Boeing KC-97L Stratotanker, Refueling Aircraft
The KC-97 was intended for refueling aircraft in the air and was a modification of the C-97 Stratofreighter transport aircraft, developed on the basis of the famous b-29 strategic bomber of world war II. A total of 888 C-97s were built, 811 of them in the tanker version. KC-97 made its first flight on June 14, 1951 and was given the unofficial nickname Startotanker by the air force.
The flying tanker had a take-off weight of just under 79,400 kg, of which up to 43810 kg was fuel. In the tail section there was a telescopic manipulator rod, through which fuel was pumped under pressure to refueled aircraft.
The first tanker entered the US air force in 1952 and their main task was to provide flights of jet fighters, as well as strategic bombers B-74 Stratojet.
Four Pratt & Whitney Wasp Major piston engines of 3,500 HP provided a speed of no more than 550 km/h, and this became a big problem when refueling high-speed jet aircraft. To equalize the speed, the pilots were forced to release the flaps and landing gear, following the tanker during refueling at extremely low speed, and every second risking going into a stall. This required a lot of experience and effort from the pilots.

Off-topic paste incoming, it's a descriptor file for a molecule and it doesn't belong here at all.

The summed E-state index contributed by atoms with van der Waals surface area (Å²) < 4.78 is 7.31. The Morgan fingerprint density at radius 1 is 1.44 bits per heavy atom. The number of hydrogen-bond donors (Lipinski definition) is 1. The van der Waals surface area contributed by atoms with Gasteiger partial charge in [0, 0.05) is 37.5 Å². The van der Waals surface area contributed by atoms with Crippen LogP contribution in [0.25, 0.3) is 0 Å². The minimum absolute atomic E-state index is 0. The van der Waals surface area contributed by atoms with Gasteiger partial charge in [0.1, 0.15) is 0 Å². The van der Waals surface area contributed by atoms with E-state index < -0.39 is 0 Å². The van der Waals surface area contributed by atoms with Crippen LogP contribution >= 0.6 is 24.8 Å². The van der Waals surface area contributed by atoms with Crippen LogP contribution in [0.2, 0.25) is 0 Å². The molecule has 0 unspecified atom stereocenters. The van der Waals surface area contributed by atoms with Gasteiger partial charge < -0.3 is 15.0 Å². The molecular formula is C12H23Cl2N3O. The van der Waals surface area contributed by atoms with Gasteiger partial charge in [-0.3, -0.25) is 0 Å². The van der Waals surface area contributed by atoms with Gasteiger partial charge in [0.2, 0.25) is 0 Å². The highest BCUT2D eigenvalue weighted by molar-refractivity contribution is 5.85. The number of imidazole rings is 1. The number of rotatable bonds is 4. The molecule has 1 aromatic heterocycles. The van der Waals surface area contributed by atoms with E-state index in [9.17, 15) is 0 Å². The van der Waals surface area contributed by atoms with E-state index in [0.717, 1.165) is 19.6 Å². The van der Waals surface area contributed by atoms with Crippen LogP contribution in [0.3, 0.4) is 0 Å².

To make refueling easier and safer, the aircraft was upgraded by placing two Genegal Electric J47 turbojet engines with a thrust of 2545 kg under the wings. They turned on during refueling and accelerated the tanker to 604 km/h.
These aircraft received a code "L" and can handle high-speed fighter F-84, F-100 and F-101.
Strategic air command began gradually replacing KC-97s with jet-powered KC-135s as early as 1956, but piston-powered flying tankers served in the National guard until 1978.
In 1972, this aircraft flew from the National guard air base in new York, to the Torrejon military airfield near Madrid and worked as an air tanker for F-4C Phantom fighters of the Spanish air force until 1976. In 1986, the Stratotanker became a exhibit of Madrid's Aeronautics Museum.